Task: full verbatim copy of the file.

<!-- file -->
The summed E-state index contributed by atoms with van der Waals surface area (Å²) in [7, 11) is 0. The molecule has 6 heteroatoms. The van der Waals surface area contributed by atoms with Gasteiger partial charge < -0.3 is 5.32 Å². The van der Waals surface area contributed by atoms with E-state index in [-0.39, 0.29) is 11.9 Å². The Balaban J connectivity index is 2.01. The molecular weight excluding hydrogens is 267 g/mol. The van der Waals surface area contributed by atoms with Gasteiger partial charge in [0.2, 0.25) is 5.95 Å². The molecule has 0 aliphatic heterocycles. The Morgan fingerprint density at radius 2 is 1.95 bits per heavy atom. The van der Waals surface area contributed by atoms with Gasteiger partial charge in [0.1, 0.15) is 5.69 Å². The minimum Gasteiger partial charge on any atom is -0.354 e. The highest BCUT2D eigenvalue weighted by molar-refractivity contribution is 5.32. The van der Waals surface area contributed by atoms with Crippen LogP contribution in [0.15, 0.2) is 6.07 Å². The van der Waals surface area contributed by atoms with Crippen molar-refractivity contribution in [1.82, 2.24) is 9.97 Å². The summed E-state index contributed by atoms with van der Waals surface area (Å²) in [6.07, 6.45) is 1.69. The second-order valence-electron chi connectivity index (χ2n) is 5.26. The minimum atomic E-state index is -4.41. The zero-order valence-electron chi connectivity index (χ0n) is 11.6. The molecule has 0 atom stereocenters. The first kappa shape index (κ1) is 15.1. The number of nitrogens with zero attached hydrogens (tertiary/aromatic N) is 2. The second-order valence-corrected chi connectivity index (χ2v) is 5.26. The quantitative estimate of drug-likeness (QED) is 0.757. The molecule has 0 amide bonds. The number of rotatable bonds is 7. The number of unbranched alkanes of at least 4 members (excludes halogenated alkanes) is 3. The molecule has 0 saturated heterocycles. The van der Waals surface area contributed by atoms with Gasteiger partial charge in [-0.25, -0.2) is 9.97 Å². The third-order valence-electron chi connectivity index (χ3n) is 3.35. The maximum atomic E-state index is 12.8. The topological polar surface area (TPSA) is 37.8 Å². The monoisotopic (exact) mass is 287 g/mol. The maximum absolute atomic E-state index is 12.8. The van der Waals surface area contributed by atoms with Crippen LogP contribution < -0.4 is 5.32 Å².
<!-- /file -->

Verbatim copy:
The summed E-state index contributed by atoms with van der Waals surface area (Å²) in [7, 11) is 0. The molecule has 6 heteroatoms. The van der Waals surface area contributed by atoms with Gasteiger partial charge < -0.3 is 5.32 Å². The van der Waals surface area contributed by atoms with E-state index in [-0.39, 0.29) is 11.9 Å². The Balaban J connectivity index is 2.01. The molecular weight excluding hydrogens is 267 g/mol. The van der Waals surface area contributed by atoms with Gasteiger partial charge in [0.2, 0.25) is 5.95 Å². The molecule has 0 aliphatic heterocycles. The Morgan fingerprint density at radius 2 is 1.95 bits per heavy atom. The van der Waals surface area contributed by atoms with Gasteiger partial charge in [0.1, 0.15) is 5.69 Å². The minimum Gasteiger partial charge on any atom is -0.354 e. The highest BCUT2D eigenvalue weighted by molar-refractivity contribution is 5.32. The van der Waals surface area contributed by atoms with Crippen LogP contribution in [0.15, 0.2) is 6.07 Å². The van der Waals surface area contributed by atoms with Crippen molar-refractivity contribution in [1.82, 2.24) is 9.97 Å². The summed E-state index contributed by atoms with van der Waals surface area (Å²) in [6.07, 6.45) is 1.69. The second-order valence-electron chi connectivity index (χ2n) is 5.26. The minimum atomic E-state index is -4.41. The zero-order valence-electron chi connectivity index (χ0n) is 11.6. The molecule has 0 atom stereocenters. The first kappa shape index (κ1) is 15.1. The number of nitrogens with zero attached hydrogens (tertiary/aromatic N) is 2. The second-order valence-corrected chi connectivity index (χ2v) is 5.26. The quantitative estimate of drug-likeness (QED) is 0.757. The molecule has 0 amide bonds. The number of rotatable bonds is 7. The number of unbranched alkanes of at least 4 members (excludes halogenated alkanes) is 3. The molecule has 0 saturated heterocycles. The van der Waals surface area contributed by atoms with Gasteiger partial charge in [-0.25, -0.2) is 9.97 Å². The third-order valence-electron chi connectivity index (χ3n) is 3.35. The maximum atomic E-state index is 12.8. The topological polar surface area (TPSA) is 37.8 Å². The monoisotopic (exact) mass is 287 g/mol. The maximum absolute atomic E-state index is 12.8. The van der Waals surface area contributed by atoms with Crippen LogP contribution < -0.4 is 5.32 Å².